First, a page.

Snowee gave a very specific instruction for a fight between Diefenbaker and Ray K over a pastry.
Ray, Fraser, Diefenbaker and Mort were in the morgue. Fraser and Mort were deep in dissection of and discussion about the body of a murder victim. Male. Black. Heavy set. Diefenbaker, as usual, sat patiently waiting for his pet to move on to something more fun. Ray was deliberately tuning out of Fraser's and Mort's discussion and thinking, as was often the case, about himself and his own psyche.
Ray's musings went something like this: he had always been squeamish around dead bodies, even the cleanest, prettiest, most intact ones. This guy on the slab, for sure he wasn't one of those pretty ones. He was one of the most messed up specimens of ex-human being Ray had ever seen.
Early in his partnership with Fraser, Ray had acted around corpses the way he always did. With revulsion and occasional fainting. Then, a few months into their platonic, friends-only relationship, Fraser had told him that the former Ray had always been perfectly at ease in the morgue. He suggested that Ray make an effort to be more like the previous Vecchio in this regard, the better to protect his identity. This made sense to Ray. Thereafter he tried very hard to control his behaviour and his gag reflex around any remains of Chicago citizenry they happened to come across.
Now, two years later, Ray was thinking how well his efforts had worked out. He didn't feel nauseous at all. In fact, his attitude was about the same as Dief's. Bored. Ready to go do something else now.
Ray's attention was re-focused when Mort said, "Oh, here's a piece of evidence I forgot to show you." Mort opened a drawer and pulled out a baggie. From it he extracted something in a plastic wrapper, about four inches square and about half an inch deep. He placed the object on an examining table for Ray and Fraser to peruse.
"Dief, look at this!" Fraser cried out in astonishment.
Dief jumped up and put his forepaws on the table to get a good look. Ray looked too. The wrapper was opaque. The writing was in both English and French. The biggest lettering said: 1/2 Lune Moon.
"What's a Loon Moon?" Ray asked. "And how come they don't sell a whole one?"
Fraser explained. "This is a Vachon cake. Vachon is the most popular brand of snack cake in Canada. Half Moons, Joe Louis, Flakies. Oh Dief," There was such longing in the Mountie's voice and on his face, "When was the last time we had a Flakie?"
Dief's answer, a pathetic whine, clearly said "Too long, my pet, too long."
"I haven't had a taste of something sweet from home since I got that maple candy in the hospital," Fraser continued, shamelessly and irrelevantly making an obscure reference to one of his own fics.
"They found this in his hand." Mort explained. "A witness said he refused to turn it over to his attacker. Said he'd rather die than part with it."
"The victim is a Canadian, then." Fraser nodded, understanding perfectly. "If I had a Half Moon, I'd never give it up." He picked up the object in question and gazed upon it. "If this weren't evidence... " It was clear that only the most intense effort was stopping Fraser from consuming the evidence on the spot. His self control was amazing.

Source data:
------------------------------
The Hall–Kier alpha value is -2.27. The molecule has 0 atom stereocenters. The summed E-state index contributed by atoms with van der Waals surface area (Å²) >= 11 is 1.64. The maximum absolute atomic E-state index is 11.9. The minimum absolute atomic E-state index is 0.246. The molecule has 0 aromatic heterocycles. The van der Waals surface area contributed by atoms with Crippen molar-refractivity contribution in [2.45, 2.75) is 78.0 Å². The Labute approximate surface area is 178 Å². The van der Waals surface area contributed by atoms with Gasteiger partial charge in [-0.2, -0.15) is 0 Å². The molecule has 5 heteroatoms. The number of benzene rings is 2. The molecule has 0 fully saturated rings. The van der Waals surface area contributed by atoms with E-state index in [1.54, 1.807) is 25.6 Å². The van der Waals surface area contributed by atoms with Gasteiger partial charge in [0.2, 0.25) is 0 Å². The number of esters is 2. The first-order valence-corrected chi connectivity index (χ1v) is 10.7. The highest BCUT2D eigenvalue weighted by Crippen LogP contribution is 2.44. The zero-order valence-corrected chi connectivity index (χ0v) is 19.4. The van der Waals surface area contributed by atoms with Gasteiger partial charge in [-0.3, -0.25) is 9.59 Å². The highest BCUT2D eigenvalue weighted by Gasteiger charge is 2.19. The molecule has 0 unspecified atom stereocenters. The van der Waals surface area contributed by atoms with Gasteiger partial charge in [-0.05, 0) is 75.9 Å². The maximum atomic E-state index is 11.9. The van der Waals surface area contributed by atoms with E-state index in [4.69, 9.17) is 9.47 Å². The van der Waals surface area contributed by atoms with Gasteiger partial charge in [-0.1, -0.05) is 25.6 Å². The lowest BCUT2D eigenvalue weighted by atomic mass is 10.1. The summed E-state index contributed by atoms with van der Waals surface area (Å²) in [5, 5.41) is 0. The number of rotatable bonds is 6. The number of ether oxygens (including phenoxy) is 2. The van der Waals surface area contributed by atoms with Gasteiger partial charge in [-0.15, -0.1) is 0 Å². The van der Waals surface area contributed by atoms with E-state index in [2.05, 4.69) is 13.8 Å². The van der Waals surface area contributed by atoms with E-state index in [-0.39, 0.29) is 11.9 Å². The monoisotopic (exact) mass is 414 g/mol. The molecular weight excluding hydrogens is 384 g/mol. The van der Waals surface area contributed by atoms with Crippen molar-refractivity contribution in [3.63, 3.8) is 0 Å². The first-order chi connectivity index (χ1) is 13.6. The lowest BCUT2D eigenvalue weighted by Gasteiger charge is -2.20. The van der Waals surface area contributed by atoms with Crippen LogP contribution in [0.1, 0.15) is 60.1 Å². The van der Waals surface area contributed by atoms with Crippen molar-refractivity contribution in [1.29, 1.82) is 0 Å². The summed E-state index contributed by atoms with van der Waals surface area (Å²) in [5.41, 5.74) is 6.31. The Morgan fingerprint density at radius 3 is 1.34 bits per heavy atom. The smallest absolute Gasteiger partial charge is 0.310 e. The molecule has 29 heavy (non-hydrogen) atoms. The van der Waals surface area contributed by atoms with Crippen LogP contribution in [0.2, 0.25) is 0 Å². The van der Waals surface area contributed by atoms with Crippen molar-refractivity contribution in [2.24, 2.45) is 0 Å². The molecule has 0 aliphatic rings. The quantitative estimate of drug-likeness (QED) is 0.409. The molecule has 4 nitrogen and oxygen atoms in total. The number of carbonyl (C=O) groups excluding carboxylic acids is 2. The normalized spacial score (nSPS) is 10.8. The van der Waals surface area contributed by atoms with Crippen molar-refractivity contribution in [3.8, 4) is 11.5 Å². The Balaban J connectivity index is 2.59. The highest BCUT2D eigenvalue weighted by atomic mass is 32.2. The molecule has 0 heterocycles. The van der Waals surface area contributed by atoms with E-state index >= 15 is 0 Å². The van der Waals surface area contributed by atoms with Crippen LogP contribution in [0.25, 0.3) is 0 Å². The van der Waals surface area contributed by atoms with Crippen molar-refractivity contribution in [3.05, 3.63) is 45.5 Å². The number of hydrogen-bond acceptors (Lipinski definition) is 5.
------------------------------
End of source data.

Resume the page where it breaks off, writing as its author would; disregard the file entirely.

Diefenbaker had no such professional image to uphold. All he wanted was the Half Moon. He could smell it through the wrapper. The smell was calling to him. (Being unable to speak human language he didn't care that this was a mixed metaphor.) It was too much for Dief to bear. He leaped up and bit his pet's wrist, just like he had that time in the dog pound when Fraser had been too stupid to understand what Dief had been trying to tell him about Maggie. Dief didn't want to hurt his biped friend, just make him drop the cake.
Fraser cried out in pain. Ray hesitated for an instant, deciding whether to protect the evidence or tend to his partner. No, wait. Mort's a doctor. He'll take care of Fraser. I'm the flatfoot with experimental hair. I'll get the evidence.
Diefenbaker had said evidence dangling from his clenched teeth now. He hunched his shoulders, lowered his tail and bared his fangs around his prize. Ray knew this meant business.
"Nice doggie, give Uncle Ray the cake."
"Fork over the Flakie, pal."
"It's not a Flakie, it's a Half Moon" Mort was bandaging Fraser's arm, so Fraser couldn't move to help him, physically. This comment was Fraser's own version of help in this situation, but Ray didn't find it very helpful.
"Come on, Dief, that's evidence. You're a police dog aren't you?"
"Technically no, he's not connected with the RCMP," Fraser offered, "and, technically, he's not really a dog but . . . "
"You're not helping, Fraser. Shut up and get bandaged."
"But, Ray . . . "
Mort helped out by putting a piece of wide, white, adhesive tape over Fraser's mouth. Then he taped the Mountie's now bandaged wrist to his other wrist so he couldn't pull the tape off.
"Grrrr. Grrrr." said Diefenbaker.
"Mmph. Mmph." said Fraser.
Ray had an idea. He pointed behind Diefenbaker and shouted out "Look, Dief, turtles!"
Caught off guard, Diefenbaker turned and loosened his guard and his jaw for only a fraction of a second. Ray lunged forward, grabbed the cake from him, and fled the room, slamming the door shut behind him.
A strange craving suddenly came over him. He didn't care that this was evidence; he didn't care it was from a dead man's hand; he didn't care about anything. All he knew was that the Half Moon was calling to him. He had to know what there was about this cake that made Canadians so crazy. Without thinking, he ripped open the wrapper, crammed the cake in his mouth and wolfed it down.
The others came out of the morgue. They all looked at Ray and realized what he had done. Fraser's mouth was still taped shut. Mort released his wrists and mouth.
Fraser slapped Ray on the back and announced with pride, "We'll make a Canadian of you yet!"